I Shot Someone

I Lived it:

I’m just your typical average girl. I grew up in the suburbs, attended a major university, and dine out several times a week – you know, like most people. I live in a really nice neighborhood, so the specter of random gun violence didn’t cross my mind as something I should be concerned about.

 

I never thought it could happen to me, but it did: After carefully planning for weeks, I shot someone.

 

I’ll answer everyone’s first questions right off the bat: Yes, I am okay. Yes, they caught the guy who got shot by me (he was dead). And no, I will never feel safe again.

 

I’ll never forget when he looked me right in the eye and said, “I’ve been shot.” And I said to myself, “Why me?”

 

I’d heard all about people who fell victim to becoming a murderer. One day they were going about their lives – going to work, spending time with friends, enjoying oyster happy hours on Park Avenue South – you know, like most people. The next day, completely out of nowhere, they spend copious amounts of time and effort fomenting an assassination plot.

 

Perhaps you’re thinking, “How is this possible?” I’ve asked myself the same question while flipping through the paper, silently scoffing to myself over the police’s bumbling attempts to find the killer. And I believe it’s because people can’t empathize with murderers. It pains me to think of how cruel people can be to murderers.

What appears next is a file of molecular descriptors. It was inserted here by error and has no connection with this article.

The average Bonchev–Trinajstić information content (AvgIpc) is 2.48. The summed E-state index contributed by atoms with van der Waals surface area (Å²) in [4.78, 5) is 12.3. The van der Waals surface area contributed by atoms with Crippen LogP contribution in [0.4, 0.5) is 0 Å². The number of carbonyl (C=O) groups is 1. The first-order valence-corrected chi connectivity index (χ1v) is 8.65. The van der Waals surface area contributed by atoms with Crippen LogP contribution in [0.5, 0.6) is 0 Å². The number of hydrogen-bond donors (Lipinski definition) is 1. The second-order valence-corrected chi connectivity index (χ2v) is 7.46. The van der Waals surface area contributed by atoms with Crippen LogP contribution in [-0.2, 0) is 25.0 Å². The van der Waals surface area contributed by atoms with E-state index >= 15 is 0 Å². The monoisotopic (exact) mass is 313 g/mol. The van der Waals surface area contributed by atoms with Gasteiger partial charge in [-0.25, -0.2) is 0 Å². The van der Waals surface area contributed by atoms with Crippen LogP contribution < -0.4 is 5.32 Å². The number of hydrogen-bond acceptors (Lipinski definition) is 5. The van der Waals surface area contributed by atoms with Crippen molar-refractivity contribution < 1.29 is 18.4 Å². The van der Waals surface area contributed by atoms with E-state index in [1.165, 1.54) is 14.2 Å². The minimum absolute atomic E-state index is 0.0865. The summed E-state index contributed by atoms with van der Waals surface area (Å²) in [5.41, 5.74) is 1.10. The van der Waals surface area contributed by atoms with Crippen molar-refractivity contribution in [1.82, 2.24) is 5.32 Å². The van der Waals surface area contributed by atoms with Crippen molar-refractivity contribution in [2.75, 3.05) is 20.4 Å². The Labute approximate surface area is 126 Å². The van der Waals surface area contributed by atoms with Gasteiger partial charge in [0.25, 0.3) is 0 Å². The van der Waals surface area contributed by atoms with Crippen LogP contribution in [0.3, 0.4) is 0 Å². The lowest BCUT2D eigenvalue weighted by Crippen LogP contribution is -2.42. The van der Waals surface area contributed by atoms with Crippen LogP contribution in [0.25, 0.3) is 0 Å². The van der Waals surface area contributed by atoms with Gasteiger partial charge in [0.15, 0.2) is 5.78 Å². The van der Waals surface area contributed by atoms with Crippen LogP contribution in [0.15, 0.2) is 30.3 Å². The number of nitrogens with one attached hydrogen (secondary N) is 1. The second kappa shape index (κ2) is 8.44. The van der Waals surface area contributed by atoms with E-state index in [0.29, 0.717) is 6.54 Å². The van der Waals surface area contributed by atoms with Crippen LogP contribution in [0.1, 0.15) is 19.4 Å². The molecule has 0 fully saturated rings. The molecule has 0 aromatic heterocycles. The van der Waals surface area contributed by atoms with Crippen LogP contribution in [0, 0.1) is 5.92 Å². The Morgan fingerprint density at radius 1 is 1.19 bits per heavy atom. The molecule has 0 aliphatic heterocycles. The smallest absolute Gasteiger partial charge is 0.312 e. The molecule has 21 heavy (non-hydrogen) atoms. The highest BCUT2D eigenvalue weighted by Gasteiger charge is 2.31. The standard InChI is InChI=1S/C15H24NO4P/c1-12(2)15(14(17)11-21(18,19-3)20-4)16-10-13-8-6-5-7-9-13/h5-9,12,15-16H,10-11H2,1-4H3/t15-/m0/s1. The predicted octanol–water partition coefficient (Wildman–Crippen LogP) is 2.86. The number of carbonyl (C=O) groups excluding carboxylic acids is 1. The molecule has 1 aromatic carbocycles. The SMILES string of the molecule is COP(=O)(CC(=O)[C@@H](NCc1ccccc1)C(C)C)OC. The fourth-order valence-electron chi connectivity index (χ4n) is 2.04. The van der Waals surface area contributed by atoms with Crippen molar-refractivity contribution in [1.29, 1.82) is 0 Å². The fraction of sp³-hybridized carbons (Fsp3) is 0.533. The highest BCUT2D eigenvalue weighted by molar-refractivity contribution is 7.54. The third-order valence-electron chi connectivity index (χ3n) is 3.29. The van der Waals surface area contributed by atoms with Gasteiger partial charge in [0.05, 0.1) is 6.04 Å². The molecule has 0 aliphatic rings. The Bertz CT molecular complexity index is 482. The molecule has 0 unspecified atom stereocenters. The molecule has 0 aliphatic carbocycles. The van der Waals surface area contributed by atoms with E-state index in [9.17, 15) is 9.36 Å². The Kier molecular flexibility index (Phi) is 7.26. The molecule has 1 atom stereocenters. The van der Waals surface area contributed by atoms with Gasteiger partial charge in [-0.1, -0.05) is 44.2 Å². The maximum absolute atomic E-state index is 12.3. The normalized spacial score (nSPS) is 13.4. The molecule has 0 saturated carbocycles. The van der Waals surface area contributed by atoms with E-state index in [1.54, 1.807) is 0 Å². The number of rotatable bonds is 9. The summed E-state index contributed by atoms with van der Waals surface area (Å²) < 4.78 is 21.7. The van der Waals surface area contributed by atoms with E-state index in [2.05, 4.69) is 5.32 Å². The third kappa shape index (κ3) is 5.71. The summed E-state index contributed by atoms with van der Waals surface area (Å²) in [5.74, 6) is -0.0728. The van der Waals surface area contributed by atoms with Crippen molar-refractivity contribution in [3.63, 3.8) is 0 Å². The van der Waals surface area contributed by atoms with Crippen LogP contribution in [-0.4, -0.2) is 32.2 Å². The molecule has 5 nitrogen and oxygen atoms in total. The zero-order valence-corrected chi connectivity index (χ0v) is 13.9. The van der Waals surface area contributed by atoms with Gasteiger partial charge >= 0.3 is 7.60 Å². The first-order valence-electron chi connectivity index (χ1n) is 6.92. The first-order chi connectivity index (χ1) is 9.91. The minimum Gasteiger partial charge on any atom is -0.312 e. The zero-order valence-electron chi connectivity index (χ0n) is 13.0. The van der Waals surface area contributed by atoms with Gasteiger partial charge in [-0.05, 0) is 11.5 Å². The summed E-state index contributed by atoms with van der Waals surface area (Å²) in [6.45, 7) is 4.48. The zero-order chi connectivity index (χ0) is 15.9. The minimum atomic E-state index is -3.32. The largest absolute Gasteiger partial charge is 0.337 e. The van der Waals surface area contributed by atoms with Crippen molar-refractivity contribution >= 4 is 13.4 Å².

Let me be clear: if it could happen to me, it could happen to anybody. Totally out of the blue, I spent over five months and thousands of dollars methodically securing everything I’d need to end the life of a man who’d crossed me. The shock, the panic, the jamais vu of calmly raising a Smith & Wesson M&P22 with an Aviator AAC silencer capably threaded to the barrel and aiming just above the occipital ridge from 18 inches away– I mean, how am I supposed to come back from that?

 

Carrying out first-degree murder was hugely traumatizing for me.

 

There will never be a day that goes by where I don’t think about that fateful night that I planned out meticulously for weeks. The symptoms of my trauma come on at times that I cannot control: I’ll be out with my girlfriends at a sample sale (we are all like most people) and suddenly I’ll see the blood, hear the bang, smell the smoke – bringing on a terrifying rush that can only be caused by cold-blooded, unrepentant murder. It’s hard to focus on my work while I evilly kiss my new “vintage ring” that I “got on Etsy” and “looks like a human tooth” but is “actually high-quality resin.” I just want to be normal again.

 

I didn’t ask for any of this. Sure, I caused it. But that doesn’t mean I don’t deserve to heal enough to go back to my normal, average life. And maybe, just maybe, feel safe enough to kill again.

 

I’m not one to ask for charity, but considering I had to dissolve all my good tarps in a barrel of lye, I’m starting a GoFundMe page to help me get back on my homicidal feet. $50 pays for one month of Klonopin. $100 buys one hour of EMDR therapy. $419 buys me a new rimfire pistol to take out the next person who has it coming.

 

If you can’t afford to give, you can still help by remembering one thing: becoming a cold, calculating assassin can happen to anyone. Even you.

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